After time in post-punk trio Blam Blam Blam, the unclassifiable The Front Lawn and percussion group From Scratch, Don McGlashan released four studio albums during a decade long run with The Mutton Birds. In the early 2000s he launched his solo career. New songs were performed during Auckland festival AKO3, and McGlashan's first solo album Warm Hand finally emerged in 2006. Follow-up Marvellous Year (2009) — credited to Don McGlashan and the Seven Sisters — featured McGlashan's version of his hit 'Bathe in the River'. For Lucky Stars (2015), he largely abandoned his habit of portraying other characters.
Don McGlashan's lyrics have often told stories. His observational talents are again on display in 2015 single 'Lucky Stars', from his third solo album of the same name. McGlashan captures a small moment in time: an everyday journey in West Auckland becomes an opportunity for reflection, and the conclusions he draws are simple and profound. Ian Hart's video is a diorama; McGlashan stars, but in two dimensional form — cut-out scenes play out against coloured backgrounds, like a children's storybook come to life.
Don McGlashan is renowned for the sense of place in his songs. In 'Bad Blood', the trees along the Shore are turning red and immediately the listener is on the bus on Auckland's North Shore, gazing out the window with him. This video was directed by Aucklander Sally Tran (before she relocated to NYC) and demonstrates her love for textiles and cardboard cut-outs. McGlashan 'appears', but in two dimensions, something repeated in the video for his 2015 track 'Lucky Stars'. 'Bad Blood' reveals a master storyteller at work; the 'stranger' he obsesses about is part of himself.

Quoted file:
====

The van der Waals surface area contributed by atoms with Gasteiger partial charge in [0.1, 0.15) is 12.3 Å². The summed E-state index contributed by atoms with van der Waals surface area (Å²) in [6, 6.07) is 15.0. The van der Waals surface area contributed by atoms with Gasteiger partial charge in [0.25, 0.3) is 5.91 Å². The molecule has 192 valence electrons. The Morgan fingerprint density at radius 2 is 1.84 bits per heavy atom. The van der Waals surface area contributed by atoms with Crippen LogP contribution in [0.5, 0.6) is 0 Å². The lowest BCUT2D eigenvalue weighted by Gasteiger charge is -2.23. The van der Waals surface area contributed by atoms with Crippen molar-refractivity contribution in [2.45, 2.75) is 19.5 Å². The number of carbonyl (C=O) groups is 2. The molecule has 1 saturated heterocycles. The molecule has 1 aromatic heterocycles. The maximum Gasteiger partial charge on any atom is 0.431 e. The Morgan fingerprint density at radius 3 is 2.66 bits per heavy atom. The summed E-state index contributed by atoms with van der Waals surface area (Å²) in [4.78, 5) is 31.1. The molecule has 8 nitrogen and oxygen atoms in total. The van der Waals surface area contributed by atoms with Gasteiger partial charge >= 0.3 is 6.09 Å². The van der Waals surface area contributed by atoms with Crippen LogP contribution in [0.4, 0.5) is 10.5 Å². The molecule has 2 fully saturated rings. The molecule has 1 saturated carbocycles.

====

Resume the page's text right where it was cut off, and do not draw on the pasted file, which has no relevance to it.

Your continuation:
Directed by dancer turned choreographer Shona McCullagh, this music video features sun-kissed close-ups of singer Don McGlashan, and evocative images of a lone dancer (Rachel Atkinson) floating above an empty road. The ballad marks a rare solo single for McGlashan that was composed by somebody else: Sean James Donnelly (aka SJD). The song featured on McGlashan's first solo album Warm Hand (2006). It was later included on the soundtracks of Kiwi feature films Out of the Blue and The Tattooist, and an episode of Beverly Hills, 90210 remake 90210.
Don McGlashan has won the prestigious APRA Silver Scroll award twice. In 2006 Miracle Sun gained him another nomination. McGlashan's lyrics evoke a mythical summer and directly reference Opo, the 'friendly' dolphin whose visits to Opononi in the mid 1950s became the stuff of Kiwi legend. The song's sweeping chorus is bittersweet, and a lap steel guitar adds a slightly mournful tone. The black and white video mixes National Film Unit footage of Opo charming holidaymakers, with shots of McGlashan and his band heading to the Hokianga and playing a gig for locals.